Kids are quick. In the blink of the eye, they can be out of your sight. It’s true that you really can’t take your eyes off of kids, especially when they’re out enjoying the beach or a swimming pool!
The Centers for Disease Control report that from 2005-2014, there were about 10 unintentional, non-boating related drownings per day throughout the year. Sadly, about one in five of those who die from drowning are children ages 14 and younger, and many more have to receive emergency care for injuries related to the water.
It’s clear to see that water safety is very important, but these statistics shouldn’t keep you and your child from enjoying the water during the summer heat. Keep these water safety tips in mind and be sure to share them with your kids so you all have a safe and pleasant summer at the pool, lake, or beach.
The pool or the beach are great ways to cool off without spending a ton, but if you’re not ready to spend the entire week lounging poolside, we’ve got some great tips for cooling off without stretching your energy bill, plus our top 10 picks for sunscreen under $10!
Tip #1: Consider having your kids take swim lessons
This is one of the best ways a child can try and help themselves if they find they’re in a dangerous situation, like falling into a pool. Check with your local pool or YMCA to find out when they offer swim lessons and what ages they accept.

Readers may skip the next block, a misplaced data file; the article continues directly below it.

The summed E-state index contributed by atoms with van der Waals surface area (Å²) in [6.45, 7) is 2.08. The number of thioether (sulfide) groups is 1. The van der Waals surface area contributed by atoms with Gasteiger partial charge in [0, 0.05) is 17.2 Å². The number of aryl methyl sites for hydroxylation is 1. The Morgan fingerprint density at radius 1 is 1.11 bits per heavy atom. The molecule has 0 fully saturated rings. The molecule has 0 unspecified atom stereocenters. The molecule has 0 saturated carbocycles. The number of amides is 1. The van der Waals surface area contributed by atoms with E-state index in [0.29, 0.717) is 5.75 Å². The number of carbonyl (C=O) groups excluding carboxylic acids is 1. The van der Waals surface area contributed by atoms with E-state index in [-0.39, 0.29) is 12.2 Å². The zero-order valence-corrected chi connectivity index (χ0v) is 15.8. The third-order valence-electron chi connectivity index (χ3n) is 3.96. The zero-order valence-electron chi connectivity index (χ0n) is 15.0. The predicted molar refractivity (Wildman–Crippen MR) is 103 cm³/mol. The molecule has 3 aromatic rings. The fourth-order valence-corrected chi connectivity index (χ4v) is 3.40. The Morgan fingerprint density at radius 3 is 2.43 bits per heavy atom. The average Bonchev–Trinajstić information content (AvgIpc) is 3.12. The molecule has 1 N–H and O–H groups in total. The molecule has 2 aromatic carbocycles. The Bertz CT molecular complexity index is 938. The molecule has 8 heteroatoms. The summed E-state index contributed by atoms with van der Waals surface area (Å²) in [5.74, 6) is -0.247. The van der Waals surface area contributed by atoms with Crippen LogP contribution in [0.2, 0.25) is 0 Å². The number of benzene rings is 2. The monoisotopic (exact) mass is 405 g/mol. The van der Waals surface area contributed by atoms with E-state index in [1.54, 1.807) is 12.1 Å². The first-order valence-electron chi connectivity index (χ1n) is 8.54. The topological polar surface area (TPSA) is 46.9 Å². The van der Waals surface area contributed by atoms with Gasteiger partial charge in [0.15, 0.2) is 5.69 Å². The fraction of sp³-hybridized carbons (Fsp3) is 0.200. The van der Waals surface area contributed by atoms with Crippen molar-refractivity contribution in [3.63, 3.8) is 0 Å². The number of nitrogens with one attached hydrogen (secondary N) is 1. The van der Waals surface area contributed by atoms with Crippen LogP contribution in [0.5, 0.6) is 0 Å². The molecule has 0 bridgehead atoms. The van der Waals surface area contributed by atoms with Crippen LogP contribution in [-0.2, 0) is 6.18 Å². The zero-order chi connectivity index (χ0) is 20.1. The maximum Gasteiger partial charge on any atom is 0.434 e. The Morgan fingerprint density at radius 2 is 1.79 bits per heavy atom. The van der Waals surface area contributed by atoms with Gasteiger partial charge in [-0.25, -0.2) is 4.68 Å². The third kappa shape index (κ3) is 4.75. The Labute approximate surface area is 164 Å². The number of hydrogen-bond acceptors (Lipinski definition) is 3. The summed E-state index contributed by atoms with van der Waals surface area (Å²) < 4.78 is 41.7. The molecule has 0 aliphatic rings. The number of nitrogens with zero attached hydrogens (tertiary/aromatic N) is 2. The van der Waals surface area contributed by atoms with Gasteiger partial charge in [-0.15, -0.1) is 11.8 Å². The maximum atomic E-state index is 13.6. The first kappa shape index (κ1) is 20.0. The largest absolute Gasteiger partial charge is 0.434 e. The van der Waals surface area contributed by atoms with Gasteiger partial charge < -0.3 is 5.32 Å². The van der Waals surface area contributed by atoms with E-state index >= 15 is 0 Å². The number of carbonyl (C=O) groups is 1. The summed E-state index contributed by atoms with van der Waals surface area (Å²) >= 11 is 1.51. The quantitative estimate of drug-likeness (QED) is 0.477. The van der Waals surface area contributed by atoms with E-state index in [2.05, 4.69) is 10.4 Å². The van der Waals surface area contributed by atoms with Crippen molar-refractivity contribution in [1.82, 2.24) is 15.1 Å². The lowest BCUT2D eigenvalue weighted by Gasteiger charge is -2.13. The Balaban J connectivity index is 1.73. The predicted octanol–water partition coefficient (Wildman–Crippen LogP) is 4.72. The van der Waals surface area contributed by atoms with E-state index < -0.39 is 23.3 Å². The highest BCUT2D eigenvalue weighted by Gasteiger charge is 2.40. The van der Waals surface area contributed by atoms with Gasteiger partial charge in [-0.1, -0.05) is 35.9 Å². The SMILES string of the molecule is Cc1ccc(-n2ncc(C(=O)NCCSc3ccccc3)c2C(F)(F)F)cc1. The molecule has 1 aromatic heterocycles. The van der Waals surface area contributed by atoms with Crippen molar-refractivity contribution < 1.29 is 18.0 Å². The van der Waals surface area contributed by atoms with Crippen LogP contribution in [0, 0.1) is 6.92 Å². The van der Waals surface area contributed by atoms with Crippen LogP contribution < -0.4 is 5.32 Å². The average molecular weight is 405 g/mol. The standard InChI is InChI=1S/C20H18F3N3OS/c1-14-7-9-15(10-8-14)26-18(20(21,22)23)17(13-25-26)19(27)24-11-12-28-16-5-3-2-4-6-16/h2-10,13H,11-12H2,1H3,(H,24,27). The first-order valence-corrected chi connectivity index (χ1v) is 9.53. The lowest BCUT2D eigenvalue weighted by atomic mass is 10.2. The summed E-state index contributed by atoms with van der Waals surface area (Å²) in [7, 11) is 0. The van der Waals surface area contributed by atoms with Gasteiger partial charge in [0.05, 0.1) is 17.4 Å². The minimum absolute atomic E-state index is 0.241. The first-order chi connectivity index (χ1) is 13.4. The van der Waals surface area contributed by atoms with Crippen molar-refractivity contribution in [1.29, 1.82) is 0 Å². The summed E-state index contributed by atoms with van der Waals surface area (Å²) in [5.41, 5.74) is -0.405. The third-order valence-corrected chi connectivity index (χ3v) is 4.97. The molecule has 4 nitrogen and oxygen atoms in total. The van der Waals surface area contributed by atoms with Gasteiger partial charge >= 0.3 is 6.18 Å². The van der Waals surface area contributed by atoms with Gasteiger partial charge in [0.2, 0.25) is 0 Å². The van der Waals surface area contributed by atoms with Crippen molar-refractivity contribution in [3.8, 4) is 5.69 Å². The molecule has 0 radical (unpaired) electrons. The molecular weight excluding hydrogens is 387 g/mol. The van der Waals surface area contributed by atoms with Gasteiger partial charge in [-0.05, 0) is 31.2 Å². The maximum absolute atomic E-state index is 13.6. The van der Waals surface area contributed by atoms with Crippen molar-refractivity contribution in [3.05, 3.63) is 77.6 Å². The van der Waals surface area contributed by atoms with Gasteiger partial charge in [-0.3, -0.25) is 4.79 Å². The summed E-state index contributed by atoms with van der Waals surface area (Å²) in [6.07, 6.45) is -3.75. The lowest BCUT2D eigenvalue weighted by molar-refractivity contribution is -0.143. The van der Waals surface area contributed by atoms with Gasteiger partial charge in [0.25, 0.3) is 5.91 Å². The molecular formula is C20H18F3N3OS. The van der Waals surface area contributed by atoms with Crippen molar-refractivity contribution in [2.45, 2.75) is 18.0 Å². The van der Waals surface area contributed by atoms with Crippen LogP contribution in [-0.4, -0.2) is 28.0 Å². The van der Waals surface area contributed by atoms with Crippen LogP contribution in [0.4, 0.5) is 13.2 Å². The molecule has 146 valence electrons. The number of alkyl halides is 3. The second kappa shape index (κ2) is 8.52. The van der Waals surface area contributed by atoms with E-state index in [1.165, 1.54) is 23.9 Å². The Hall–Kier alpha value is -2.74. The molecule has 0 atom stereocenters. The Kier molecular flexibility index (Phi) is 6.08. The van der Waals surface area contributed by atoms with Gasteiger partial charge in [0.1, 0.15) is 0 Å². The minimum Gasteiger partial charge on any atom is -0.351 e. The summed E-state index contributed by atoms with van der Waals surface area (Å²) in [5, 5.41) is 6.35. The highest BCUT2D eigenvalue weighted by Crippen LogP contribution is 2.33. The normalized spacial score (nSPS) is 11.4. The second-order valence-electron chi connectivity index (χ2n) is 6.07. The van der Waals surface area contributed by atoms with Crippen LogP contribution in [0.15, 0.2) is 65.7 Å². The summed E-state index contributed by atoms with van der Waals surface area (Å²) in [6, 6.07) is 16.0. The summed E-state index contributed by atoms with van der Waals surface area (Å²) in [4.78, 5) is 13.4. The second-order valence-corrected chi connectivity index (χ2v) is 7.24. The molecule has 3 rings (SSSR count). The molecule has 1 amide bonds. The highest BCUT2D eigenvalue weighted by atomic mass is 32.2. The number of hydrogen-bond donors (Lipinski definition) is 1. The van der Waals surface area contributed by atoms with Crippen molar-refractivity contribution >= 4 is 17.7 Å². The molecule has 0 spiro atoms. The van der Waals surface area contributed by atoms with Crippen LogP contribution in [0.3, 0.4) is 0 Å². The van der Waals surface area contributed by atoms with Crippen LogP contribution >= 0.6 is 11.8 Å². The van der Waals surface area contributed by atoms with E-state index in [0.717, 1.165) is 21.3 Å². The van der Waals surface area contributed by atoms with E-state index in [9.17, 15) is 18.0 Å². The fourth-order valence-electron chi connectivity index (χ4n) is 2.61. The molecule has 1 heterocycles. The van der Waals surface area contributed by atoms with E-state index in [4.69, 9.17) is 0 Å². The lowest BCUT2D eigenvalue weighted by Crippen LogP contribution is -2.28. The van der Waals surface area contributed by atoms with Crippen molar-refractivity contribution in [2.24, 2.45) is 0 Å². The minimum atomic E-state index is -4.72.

Tip #2: Make sure kids have a good life jacket
But go a step further and make sure it fits properly. If the life jacket is too big it may slip off — and if it’s too small it will be uncomfortable. You should also look for life jackets approved by the U.S. Coast Guard. These can be a lifesaver and taking them off when kids are around the water shouldn’t be an option!
You can find children’s life jackets at many sports and outdoors shops. If you’re shopping for a new one, don’t forget to check for the latest sales and coupons from Cabela’s, REI, and Dick’s Sporting Goods.
Tip #3: Find out how many lifeguards are on duty
If there are dozens of kids at a pool with one lifeguard, it may be challenging for them to do their job properly.
Tip #4: If you have a home pool, consider building a locked fence around it
Be careful with the remote pool covers. Children can slip under them and get stuck beneath the cover, which can be extremely dangerous.
Tip #5: Check your community pool’s safety equipment
If your child is going to a public pool, check to make sure they have appropriate equipment like a first aid kit and reaching or throwing equipment.
Tip #6: Act out what to do in emergency situations
Do role playing with your kids before you hit the pool or beach. Act out different scenarios and practice what your kids should do in these various situations. Practice can help them identify and react more quickly to a dangerous situation.
Tip #7: If you own a pool, keep lifesaving equipment near the pool
In the event of an emergency, you may not have time to wait for paramedics to arrive. Also, keep CPR equipment and instructions for infants, kids, and adults near the pool.
Tip #8: Don’t let the kids get too exhausted
When they’re tired, they won’t be as responsive in an emergency situation. Make them take breaks every hour or so. This could be the perfect time to reapply sunscreen and enjoy a small snack or take a water break.
Tip #9: Make sure kids know where they’re allowed to dive
Diving accidents are one of the top causes of spinal cord injuries. Make sure if kids are diving it’s in the deep end. And no jumping off of fences into the pool!
Tip #10: Teach your kids about rip currents
If you’re at the beach, be extra careful of the rip current. The ocean can look calm but can still be dangerous. Tides change constantly, so always stay with your kids and keep life jackets on them for extra safety.